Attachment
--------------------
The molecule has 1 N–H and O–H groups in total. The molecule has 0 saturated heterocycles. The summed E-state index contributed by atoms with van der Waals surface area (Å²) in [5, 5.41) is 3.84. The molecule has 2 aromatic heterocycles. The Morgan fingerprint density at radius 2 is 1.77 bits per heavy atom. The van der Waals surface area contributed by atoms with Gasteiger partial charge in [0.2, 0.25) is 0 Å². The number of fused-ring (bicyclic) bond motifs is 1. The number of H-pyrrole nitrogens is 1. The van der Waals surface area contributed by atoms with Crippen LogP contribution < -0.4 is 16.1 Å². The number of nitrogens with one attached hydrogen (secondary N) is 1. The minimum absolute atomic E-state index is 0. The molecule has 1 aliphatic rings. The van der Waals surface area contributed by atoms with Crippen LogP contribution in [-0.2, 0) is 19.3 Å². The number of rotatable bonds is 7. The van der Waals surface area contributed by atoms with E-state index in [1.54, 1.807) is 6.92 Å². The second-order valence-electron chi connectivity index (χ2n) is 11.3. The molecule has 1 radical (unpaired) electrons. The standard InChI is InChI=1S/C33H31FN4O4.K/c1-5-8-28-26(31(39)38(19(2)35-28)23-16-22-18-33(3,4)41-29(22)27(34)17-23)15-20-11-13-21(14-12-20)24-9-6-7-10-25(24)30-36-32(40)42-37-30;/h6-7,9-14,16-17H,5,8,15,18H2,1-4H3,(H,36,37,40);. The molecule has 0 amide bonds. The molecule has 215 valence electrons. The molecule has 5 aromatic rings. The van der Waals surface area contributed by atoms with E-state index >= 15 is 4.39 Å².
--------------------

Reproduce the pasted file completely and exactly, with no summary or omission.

The molecule has 1 N–H and O–H groups in total. The molecule has 0 saturated heterocycles. The summed E-state index contributed by atoms with van der Waals surface area (Å²) in [5, 5.41) is 3.84. The molecule has 2 aromatic heterocycles. The Morgan fingerprint density at radius 2 is 1.77 bits per heavy atom. The van der Waals surface area contributed by atoms with Gasteiger partial charge in [0.2, 0.25) is 0 Å². The number of fused-ring (bicyclic) bond motifs is 1. The number of H-pyrrole nitrogens is 1. The van der Waals surface area contributed by atoms with Crippen LogP contribution < -0.4 is 16.1 Å². The number of nitrogens with one attached hydrogen (secondary N) is 1. The minimum absolute atomic E-state index is 0. The molecule has 1 aliphatic rings. The van der Waals surface area contributed by atoms with Crippen LogP contribution in [-0.2, 0) is 19.3 Å². The number of rotatable bonds is 7. The van der Waals surface area contributed by atoms with E-state index in [1.54, 1.807) is 6.92 Å². The second-order valence-electron chi connectivity index (χ2n) is 11.3. The molecule has 1 radical (unpaired) electrons. The standard InChI is InChI=1S/C33H31FN4O4.K/c1-5-8-28-26(31(39)38(19(2)35-28)23-16-22-18-33(3,4)41-29(22)27(34)17-23)15-20-11-13-21(14-12-20)24-9-6-7-10-25(24)30-36-32(40)42-37-30;/h6-7,9-14,16-17H,5,8,15,18H2,1-4H3,(H,36,37,40);. The molecule has 0 amide bonds. The molecule has 215 valence electrons. The molecule has 5 aromatic rings. The van der Waals surface area contributed by atoms with E-state index >= 15 is 4.39 Å².